:TRIG:DEL 0 ‘trigger and source delay – we will modify this below***
:SOUR:CLE:AUTO ON ‘source auto clear
:DISP:ENAB OFF ‘display set up
‘On receiving SRQ.
‘Enter 10K bytes of data from 2400 & process data
‘clean up registers
Figure 1 shows voltage pulses observed across a 1 kOhm resistor. Notice that there are slight timing discrepencies between our estimation and actual pulses. (e.g. one reason for discrepency - TriggerLINK trigger was assumed in estimation while immediate trigger was used in actual case).
Now our task is to fine tune this waveform to achieve the required pulse of 2.5ms ‘On’ & 5 ms ‘Off’. In doing so we will adjust only 2 parameters: Trigger Delay – which affects the ‘Off’ portion of the pulse & Source Delay – which affects the ‘On’ portion of the pulse. We can achieve a close approximation of the required pulse at:
Trigger Delay = 4.38 ms
Source Delay = 0.46 ms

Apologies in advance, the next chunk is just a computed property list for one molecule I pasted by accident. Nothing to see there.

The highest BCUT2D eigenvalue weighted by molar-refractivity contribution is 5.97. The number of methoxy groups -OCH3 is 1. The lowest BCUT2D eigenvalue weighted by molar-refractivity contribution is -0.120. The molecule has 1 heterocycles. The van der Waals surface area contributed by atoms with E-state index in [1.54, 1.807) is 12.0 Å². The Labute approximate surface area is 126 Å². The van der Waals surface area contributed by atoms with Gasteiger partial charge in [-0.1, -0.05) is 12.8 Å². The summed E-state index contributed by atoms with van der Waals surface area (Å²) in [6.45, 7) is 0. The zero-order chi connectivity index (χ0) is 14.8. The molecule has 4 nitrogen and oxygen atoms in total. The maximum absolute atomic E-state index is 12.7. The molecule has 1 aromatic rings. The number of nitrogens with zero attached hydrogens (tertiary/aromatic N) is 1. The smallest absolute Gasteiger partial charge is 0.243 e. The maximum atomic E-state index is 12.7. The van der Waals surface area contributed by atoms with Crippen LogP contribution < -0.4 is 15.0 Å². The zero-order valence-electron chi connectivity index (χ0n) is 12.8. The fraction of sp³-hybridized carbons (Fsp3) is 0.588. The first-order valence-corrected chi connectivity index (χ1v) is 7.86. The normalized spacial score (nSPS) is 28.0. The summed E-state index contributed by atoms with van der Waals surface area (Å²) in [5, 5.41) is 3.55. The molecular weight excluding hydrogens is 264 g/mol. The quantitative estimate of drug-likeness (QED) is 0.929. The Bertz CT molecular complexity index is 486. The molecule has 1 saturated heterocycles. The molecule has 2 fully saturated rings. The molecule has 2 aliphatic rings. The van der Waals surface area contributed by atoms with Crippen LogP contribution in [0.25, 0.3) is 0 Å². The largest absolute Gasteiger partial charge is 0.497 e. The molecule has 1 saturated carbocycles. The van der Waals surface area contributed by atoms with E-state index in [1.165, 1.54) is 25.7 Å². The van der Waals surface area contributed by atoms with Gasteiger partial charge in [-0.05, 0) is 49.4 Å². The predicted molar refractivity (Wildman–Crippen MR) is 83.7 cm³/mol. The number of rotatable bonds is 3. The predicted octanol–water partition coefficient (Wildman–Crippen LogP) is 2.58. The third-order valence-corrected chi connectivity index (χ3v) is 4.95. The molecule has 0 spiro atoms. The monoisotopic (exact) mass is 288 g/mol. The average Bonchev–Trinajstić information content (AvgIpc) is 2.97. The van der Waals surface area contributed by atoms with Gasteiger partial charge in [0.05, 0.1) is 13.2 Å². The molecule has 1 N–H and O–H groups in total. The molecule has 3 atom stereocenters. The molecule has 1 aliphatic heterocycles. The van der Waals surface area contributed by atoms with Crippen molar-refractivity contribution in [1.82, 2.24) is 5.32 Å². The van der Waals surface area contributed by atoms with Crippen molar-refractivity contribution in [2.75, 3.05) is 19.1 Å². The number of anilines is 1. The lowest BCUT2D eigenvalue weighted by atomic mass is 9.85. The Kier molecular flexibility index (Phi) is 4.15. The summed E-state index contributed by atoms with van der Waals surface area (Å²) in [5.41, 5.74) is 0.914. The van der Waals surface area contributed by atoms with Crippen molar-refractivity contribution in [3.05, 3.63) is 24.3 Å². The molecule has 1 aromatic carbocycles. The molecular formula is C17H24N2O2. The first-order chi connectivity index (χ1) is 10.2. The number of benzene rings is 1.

Change two lines in the above code with:
:TRIG:DEL 0.00438 ‘adjust trigger & source delay to achieve required pulse
You will also notice that even with the exact same parameters, the pulse timing may vary slightly between different runs due to system jitters (Figure 2 and 3 actual pulse parameters).
In the approach discussed here, we rely on the Source Auto Clear feature of the 2400 to automatically turn the source on and off. There are other approaches you may use to achieve the same requirement. One of the alternative approaches you may want to consider is to perform a sweep using the ‘sweep list’. In the ‘sweep list’ you would enter a series of source values (e.g. 0,0.01,0,0.1…etc.). This approach can be particularly useful if your pulse specification requires a non-zero bias level.
Using a non-pulse-mode SourceMeter for a pulsing application can be accomplished even though it requires an indirect approach. The timing resolution achieved this way is usually acceptable for most applications. However, if your application has critical timing requirements, you should consider model 2430 in Pulse Mode, which can source pulses as short as 150µs.